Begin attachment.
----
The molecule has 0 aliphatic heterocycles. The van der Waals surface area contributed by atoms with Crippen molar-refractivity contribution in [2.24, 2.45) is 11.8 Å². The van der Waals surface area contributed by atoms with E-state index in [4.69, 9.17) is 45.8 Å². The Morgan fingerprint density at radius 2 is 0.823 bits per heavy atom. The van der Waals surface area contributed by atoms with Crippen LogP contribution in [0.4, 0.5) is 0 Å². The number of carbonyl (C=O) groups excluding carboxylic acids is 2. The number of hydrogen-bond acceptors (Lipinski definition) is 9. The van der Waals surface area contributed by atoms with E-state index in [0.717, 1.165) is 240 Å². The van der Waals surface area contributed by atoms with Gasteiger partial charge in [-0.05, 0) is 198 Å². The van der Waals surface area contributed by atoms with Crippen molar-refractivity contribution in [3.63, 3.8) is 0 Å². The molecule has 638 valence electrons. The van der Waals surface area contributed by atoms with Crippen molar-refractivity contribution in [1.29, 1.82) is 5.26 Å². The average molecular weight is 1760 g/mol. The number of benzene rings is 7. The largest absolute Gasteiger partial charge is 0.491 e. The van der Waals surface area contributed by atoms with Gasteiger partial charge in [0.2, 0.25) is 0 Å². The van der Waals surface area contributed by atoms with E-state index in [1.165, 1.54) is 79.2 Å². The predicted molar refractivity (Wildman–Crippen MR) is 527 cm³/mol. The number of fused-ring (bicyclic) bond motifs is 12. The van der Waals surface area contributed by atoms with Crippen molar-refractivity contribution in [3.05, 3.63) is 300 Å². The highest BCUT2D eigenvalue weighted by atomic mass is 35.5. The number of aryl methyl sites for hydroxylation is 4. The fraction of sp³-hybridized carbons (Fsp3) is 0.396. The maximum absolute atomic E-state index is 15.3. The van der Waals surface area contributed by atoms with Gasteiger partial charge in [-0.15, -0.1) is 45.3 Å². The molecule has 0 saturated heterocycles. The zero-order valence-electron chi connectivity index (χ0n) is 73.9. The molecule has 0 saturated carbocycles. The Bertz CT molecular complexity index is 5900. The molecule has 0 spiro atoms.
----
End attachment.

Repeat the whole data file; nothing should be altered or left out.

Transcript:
The molecule has 0 aliphatic heterocycles. The van der Waals surface area contributed by atoms with Crippen molar-refractivity contribution in [2.24, 2.45) is 11.8 Å². The van der Waals surface area contributed by atoms with E-state index in [4.69, 9.17) is 45.8 Å². The Morgan fingerprint density at radius 2 is 0.823 bits per heavy atom. The van der Waals surface area contributed by atoms with Crippen LogP contribution in [0.4, 0.5) is 0 Å². The number of carbonyl (C=O) groups excluding carboxylic acids is 2. The number of hydrogen-bond acceptors (Lipinski definition) is 9. The van der Waals surface area contributed by atoms with E-state index in [0.717, 1.165) is 240 Å². The van der Waals surface area contributed by atoms with Gasteiger partial charge in [-0.05, 0) is 198 Å². The van der Waals surface area contributed by atoms with Crippen molar-refractivity contribution in [3.63, 3.8) is 0 Å². The molecule has 638 valence electrons. The van der Waals surface area contributed by atoms with Crippen molar-refractivity contribution in [1.29, 1.82) is 5.26 Å². The average molecular weight is 1760 g/mol. The number of benzene rings is 7. The largest absolute Gasteiger partial charge is 0.491 e. The van der Waals surface area contributed by atoms with Gasteiger partial charge in [0.2, 0.25) is 0 Å². The van der Waals surface area contributed by atoms with E-state index in [1.165, 1.54) is 79.2 Å². The predicted molar refractivity (Wildman–Crippen MR) is 527 cm³/mol. The number of fused-ring (bicyclic) bond motifs is 12. The van der Waals surface area contributed by atoms with Crippen molar-refractivity contribution in [3.05, 3.63) is 300 Å². The highest BCUT2D eigenvalue weighted by atomic mass is 35.5. The number of aryl methyl sites for hydroxylation is 4. The fraction of sp³-hybridized carbons (Fsp3) is 0.396. The maximum absolute atomic E-state index is 15.3. The van der Waals surface area contributed by atoms with Gasteiger partial charge in [-0.15, -0.1) is 45.3 Å². The molecule has 0 saturated heterocycles. The zero-order valence-electron chi connectivity index (χ0n) is 73.9. The molecule has 0 saturated carbocycles. The Bertz CT molecular complexity index is 5900. The molecule has 0 spiro atoms.